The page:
Warren was a force in both aspects of JP Morgan's day of reckoning. After the economic collapse of 2008 — and before her election as senator — Warren led the charge for Wall Street accountability while overseeing the government response to the banking crisis. As senator from Massachusetts, she continues to push for down-in-the-weeds results and isn't shy about acknowledging her role in achieving them. In September, Warren told The Daily Beast that her lobbying of Mary Jo White, the newly installed chairwoman of the Securities and Exchange Commission, played a key role in getting government regulators to require more companies to admit wrongdoing, not just pay fines — which is what happened in JP Morgan's case.

The JP Morgan headlines play out as the stock market surges and unemployment ticks up. The gap between America's rich and poor is growing bigger. The divide creates an opening for a Democrat who speaks to the shrinking middle class, as well as to those already squeezed out of it.

ElizabethWarrenWarren could be that candidate, if she chooses. The buzz about a White House run got louder after The New Republic's Noam Scheiber cast her as Hillary Clinton's "nightmare" populist opponent. As she completes her first year in office, Warren and various representatives insist she isn't running for president. But denials won't stop the pundits, or former Massachusetts Congressman Barney Frank, from putting her in the 2016 mix. Frank told the Globe that if Clinton doesn't run, Warren is a strong contender.

And she is, with or without Clinton in the race.

Warren's rhetoric and record give her credibility and a passionate constituency. She doesn't just talk about taking on Wall Street, she does it. And as she does it, she has the presence and social media savvy to turn a speech into a YouTube sensation. In 2008, the now-disgraced presidential candidate John Edwards recognized the liberal appeal of highlighting "the two Americas." Today, the contrast between those two nations is ever starker, making the theme even more attractive. Put in the hands of an accomplished advocate like Warren, this platform creates a high degree of political karma — the kind that Barack Obama, another freshman senator turned unexpectedly strong presidential contender, would appreciate. And Warren is willing to take him on, too.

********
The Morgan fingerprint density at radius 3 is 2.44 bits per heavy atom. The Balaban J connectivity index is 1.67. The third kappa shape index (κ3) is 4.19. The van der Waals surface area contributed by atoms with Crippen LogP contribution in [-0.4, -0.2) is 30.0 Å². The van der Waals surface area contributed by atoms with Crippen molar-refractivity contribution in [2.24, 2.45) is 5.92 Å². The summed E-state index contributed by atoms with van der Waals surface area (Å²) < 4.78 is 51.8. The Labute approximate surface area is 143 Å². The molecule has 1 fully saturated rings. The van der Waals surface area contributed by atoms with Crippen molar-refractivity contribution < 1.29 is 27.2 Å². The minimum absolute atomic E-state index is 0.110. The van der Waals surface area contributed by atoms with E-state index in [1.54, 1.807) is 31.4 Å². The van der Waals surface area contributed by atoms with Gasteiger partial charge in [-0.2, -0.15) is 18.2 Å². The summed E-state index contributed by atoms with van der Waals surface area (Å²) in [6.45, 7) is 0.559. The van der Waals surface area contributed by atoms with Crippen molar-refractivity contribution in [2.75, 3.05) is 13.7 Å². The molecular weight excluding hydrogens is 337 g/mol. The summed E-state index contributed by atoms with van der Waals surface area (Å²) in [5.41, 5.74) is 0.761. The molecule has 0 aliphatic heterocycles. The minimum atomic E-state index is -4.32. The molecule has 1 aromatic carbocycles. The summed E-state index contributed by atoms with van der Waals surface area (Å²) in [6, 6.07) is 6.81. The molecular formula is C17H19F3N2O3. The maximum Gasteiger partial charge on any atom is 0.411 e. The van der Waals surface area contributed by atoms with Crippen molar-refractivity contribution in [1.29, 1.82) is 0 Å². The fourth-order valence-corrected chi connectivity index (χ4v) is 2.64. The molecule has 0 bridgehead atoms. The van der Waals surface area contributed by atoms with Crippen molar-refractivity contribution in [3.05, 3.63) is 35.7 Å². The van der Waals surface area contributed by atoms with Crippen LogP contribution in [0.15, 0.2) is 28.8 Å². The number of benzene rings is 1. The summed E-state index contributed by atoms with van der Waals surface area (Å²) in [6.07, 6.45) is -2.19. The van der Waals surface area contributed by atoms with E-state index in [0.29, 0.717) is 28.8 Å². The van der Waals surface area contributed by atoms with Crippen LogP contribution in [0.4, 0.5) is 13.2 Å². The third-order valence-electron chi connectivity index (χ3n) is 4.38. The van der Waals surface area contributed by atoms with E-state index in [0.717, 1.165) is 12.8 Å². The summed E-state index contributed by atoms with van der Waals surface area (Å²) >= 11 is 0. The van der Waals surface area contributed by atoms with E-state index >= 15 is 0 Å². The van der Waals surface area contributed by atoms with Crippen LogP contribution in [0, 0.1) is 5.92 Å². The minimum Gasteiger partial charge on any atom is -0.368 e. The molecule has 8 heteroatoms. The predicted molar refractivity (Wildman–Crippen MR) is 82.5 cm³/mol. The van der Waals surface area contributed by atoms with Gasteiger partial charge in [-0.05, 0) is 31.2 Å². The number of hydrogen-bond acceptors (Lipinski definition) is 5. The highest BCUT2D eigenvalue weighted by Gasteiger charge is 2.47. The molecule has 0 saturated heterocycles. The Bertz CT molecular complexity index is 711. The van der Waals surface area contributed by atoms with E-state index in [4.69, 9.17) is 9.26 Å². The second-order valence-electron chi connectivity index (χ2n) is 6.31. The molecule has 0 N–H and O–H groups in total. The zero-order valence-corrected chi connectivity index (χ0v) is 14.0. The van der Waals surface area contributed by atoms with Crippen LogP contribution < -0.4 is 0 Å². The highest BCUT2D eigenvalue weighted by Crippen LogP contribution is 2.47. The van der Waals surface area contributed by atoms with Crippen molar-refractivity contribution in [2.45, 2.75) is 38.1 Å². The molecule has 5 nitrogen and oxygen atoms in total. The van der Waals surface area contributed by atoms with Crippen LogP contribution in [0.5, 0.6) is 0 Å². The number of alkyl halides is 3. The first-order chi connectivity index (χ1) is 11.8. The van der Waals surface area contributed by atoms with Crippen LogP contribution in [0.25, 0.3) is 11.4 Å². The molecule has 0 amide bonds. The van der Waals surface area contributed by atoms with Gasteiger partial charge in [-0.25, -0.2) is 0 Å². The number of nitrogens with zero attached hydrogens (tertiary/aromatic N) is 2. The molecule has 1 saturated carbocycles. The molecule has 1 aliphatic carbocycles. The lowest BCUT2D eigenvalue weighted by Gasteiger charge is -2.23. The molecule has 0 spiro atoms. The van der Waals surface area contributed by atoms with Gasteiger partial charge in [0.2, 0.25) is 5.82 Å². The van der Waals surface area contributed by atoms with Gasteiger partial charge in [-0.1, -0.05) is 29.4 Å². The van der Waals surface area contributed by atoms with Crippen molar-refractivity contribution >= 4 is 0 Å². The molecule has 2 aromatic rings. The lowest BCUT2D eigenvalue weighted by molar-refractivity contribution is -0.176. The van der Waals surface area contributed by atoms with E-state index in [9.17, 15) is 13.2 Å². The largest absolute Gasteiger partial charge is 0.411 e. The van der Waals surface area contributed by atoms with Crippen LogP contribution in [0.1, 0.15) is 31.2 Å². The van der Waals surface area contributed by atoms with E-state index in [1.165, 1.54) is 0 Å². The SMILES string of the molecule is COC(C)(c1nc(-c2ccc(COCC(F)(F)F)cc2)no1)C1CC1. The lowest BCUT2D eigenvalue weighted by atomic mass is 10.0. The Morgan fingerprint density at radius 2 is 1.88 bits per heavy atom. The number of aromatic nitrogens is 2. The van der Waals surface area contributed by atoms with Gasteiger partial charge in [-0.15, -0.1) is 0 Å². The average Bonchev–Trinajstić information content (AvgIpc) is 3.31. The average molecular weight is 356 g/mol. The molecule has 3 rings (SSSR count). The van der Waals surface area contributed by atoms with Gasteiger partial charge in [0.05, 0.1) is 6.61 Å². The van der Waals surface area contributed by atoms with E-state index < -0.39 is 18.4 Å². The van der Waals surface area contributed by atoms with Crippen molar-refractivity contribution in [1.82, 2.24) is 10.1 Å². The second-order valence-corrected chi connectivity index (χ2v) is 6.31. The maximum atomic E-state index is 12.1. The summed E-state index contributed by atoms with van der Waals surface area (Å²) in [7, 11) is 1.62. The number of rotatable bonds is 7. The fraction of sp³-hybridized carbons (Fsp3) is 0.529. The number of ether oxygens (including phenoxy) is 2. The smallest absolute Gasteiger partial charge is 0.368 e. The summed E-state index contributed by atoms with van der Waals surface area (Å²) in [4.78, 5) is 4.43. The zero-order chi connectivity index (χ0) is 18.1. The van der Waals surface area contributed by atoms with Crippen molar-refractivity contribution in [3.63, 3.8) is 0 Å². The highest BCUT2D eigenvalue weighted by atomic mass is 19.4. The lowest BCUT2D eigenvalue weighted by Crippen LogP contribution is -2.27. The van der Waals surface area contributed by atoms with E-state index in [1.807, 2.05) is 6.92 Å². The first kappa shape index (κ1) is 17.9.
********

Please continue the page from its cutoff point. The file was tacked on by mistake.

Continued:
She criticized President Obama's compromise plan for lowering student loan interest rates, arguing that it isn't right for the federal government to make money off of college kids. She lost the battle and vote, but was right on principle. Warren was one of the first Democrats to call out Obama for the disasterous rollout of the Affordable Care Act. While supporting the product, she stated the obvious: the administration "dropped the ball" on implementation.